As we’ve explained in the past, supplemental payments are different than disproportionate share payments to hospitals and nursing facilities. My testimony last summer before the House Energy and Commerce Committee describes the convoluted history of DSH. Supplemental payments are something else; these are additional payments that states are allowed to make to providers (as long as total payments to providers don’t exceed the state’s upper payment limit). For example, the Obama Administration wanted to encourage states to adopt delivery system payment reform models, so allowed states to make “delivery system reform incentive payments” (or DSRIP) to providers. But unlike DSH payments, which must comply with strict statutory requirements and for which there is some degree of transparency, supplemental payments are far more opaque. That’s what led to the Finance Committee report last year and what led to the new language in the COVID law.
The statute imposes a series of reporting requirements on states. In particular, by October 1, 2021, CMS has to develop a template for states that make supplemental payments to use to report on those payments. States will have to report on the following:
- A description of how supplemental payments comply with Medicaid’s requirement that payments be “consistent with efficiency, economy, quality of care, and access.”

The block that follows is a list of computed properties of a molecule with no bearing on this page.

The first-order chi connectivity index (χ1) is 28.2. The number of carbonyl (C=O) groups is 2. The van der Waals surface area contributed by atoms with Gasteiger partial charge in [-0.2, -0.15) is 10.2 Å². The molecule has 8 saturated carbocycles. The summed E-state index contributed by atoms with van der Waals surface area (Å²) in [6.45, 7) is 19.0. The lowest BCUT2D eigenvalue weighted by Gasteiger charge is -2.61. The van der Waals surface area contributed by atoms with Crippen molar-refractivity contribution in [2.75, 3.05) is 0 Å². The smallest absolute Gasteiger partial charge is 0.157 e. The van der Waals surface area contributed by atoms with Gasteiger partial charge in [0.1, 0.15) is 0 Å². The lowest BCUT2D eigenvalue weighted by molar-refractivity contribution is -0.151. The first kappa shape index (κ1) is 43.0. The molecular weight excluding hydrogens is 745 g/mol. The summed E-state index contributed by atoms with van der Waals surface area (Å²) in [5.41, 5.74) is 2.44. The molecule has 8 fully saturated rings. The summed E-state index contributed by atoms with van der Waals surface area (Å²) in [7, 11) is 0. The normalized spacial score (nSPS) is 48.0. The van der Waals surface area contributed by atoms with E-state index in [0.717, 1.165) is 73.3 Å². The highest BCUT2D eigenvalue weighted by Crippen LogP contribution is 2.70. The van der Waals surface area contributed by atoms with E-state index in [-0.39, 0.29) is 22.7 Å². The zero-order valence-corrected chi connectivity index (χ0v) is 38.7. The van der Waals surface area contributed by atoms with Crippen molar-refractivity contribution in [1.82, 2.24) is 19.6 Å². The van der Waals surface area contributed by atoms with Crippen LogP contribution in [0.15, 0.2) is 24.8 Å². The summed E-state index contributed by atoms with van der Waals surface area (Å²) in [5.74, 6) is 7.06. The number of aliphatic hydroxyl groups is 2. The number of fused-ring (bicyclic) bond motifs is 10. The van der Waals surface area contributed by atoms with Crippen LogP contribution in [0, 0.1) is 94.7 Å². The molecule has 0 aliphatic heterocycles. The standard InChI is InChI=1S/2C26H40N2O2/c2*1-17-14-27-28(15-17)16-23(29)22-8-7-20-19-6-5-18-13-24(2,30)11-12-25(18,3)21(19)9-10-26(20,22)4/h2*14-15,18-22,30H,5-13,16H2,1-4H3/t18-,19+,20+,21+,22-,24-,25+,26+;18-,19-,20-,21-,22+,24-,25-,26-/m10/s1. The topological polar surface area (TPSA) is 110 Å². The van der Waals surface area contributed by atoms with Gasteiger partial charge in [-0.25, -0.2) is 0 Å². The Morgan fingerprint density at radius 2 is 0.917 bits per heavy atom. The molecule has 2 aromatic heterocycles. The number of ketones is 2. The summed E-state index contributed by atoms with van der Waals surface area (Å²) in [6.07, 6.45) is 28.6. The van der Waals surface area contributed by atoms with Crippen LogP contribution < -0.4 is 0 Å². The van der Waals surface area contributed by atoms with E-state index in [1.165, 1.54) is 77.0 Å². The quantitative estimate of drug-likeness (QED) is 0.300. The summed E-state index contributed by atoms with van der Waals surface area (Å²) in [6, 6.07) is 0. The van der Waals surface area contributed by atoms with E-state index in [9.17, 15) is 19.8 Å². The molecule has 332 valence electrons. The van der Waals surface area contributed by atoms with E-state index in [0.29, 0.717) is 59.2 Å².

- The criteria used to determine which providers are eligible to receive supplemental payments.
- A description of the methodology used to calculate the supplemental payments, and the data that backs up that methodology.
- A demonstration that the supplemental payments won’t cause the state to violate the upper payment limit.
CMS will be required to put this data on its website so that it’s publicly available. MACPAC is also likely to use this data in its research and will likely include data in future editions of MACStats.
What, exactly, is a “supplemental payment,” anyway? The statute defines the term simply as “a payment to a provider that is in addition to any base payment” made to the provider for services to Medicaid patients, but doesn’t include DSH payments. Let’s say that the Lord Have Mercy Hospital treats a Medicaid patient, the state pays the hospital based on a DRG system, and the total payment for the patient’s care is $10,000. Because the hospital provides care to a statistically measurable and significant number of uninsured patients, it qualifies for an additional $1,000 DSH payment under the state’s Medicaid plan. But let’s say that CMS has approved a supplemental payment regime for hospitals in the state that treat a statistically significant percentage of adults with substance use disorder, and Lord Have Mercy Hospital meets the SUD criteria for payment of $500 per discharge. That $500 additional payment is a supplemental payment that would have to be disclosed under the provisions of the new statute. Congress was trying to achieve a greater level of transparency, and did so under the new law.
We’ll have much more to say in the coming weeks about the Medicaid provisions of the COVID law and some changes that may be made by the new Administration. In the meantime, we wish our readers a safe, happy, and healthy new year!